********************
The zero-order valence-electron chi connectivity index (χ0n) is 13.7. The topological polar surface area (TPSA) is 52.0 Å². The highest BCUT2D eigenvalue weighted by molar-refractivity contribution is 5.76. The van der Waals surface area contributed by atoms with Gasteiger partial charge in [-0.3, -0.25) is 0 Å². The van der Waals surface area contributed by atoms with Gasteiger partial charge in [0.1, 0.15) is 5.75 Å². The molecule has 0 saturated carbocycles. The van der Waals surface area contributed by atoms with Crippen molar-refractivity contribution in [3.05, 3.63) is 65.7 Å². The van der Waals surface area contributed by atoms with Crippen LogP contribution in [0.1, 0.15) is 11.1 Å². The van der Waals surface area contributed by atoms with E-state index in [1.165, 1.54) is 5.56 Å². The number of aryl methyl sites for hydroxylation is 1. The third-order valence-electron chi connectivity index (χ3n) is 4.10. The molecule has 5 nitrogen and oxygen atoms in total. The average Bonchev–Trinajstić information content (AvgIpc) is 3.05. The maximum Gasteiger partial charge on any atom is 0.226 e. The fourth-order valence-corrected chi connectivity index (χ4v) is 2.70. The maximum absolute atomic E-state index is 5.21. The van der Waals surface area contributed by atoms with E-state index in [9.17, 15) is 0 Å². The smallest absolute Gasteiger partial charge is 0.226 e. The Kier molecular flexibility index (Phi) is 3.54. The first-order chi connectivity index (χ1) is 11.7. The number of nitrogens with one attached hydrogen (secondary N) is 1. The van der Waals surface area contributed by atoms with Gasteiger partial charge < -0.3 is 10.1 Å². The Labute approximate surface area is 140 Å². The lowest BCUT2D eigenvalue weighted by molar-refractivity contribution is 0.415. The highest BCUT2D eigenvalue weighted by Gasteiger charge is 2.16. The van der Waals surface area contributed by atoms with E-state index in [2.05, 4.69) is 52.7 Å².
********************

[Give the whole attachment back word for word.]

The zero-order valence-electron chi connectivity index (χ0n) is 13.7. The topological polar surface area (TPSA) is 52.0 Å². The highest BCUT2D eigenvalue weighted by molar-refractivity contribution is 5.76. The van der Waals surface area contributed by atoms with Gasteiger partial charge in [-0.3, -0.25) is 0 Å². The van der Waals surface area contributed by atoms with Gasteiger partial charge in [0.1, 0.15) is 5.75 Å². The molecule has 0 saturated carbocycles. The van der Waals surface area contributed by atoms with Crippen molar-refractivity contribution in [3.05, 3.63) is 65.7 Å². The van der Waals surface area contributed by atoms with Crippen LogP contribution in [0.1, 0.15) is 11.1 Å². The van der Waals surface area contributed by atoms with E-state index in [1.165, 1.54) is 5.56 Å². The number of aryl methyl sites for hydroxylation is 1. The third-order valence-electron chi connectivity index (χ3n) is 4.10. The molecule has 5 nitrogen and oxygen atoms in total. The average Bonchev–Trinajstić information content (AvgIpc) is 3.05. The maximum Gasteiger partial charge on any atom is 0.226 e. The fourth-order valence-corrected chi connectivity index (χ4v) is 2.70. The maximum absolute atomic E-state index is 5.21. The van der Waals surface area contributed by atoms with E-state index in [9.17, 15) is 0 Å². The smallest absolute Gasteiger partial charge is 0.226 e. The Kier molecular flexibility index (Phi) is 3.54. The first-order chi connectivity index (χ1) is 11.7. The number of nitrogens with one attached hydrogen (secondary N) is 1. The van der Waals surface area contributed by atoms with Gasteiger partial charge < -0.3 is 10.1 Å². The Labute approximate surface area is 140 Å². The lowest BCUT2D eigenvalue weighted by molar-refractivity contribution is 0.415. The highest BCUT2D eigenvalue weighted by Gasteiger charge is 2.16. The van der Waals surface area contributed by atoms with E-state index in [2.05, 4.69) is 52.7 Å².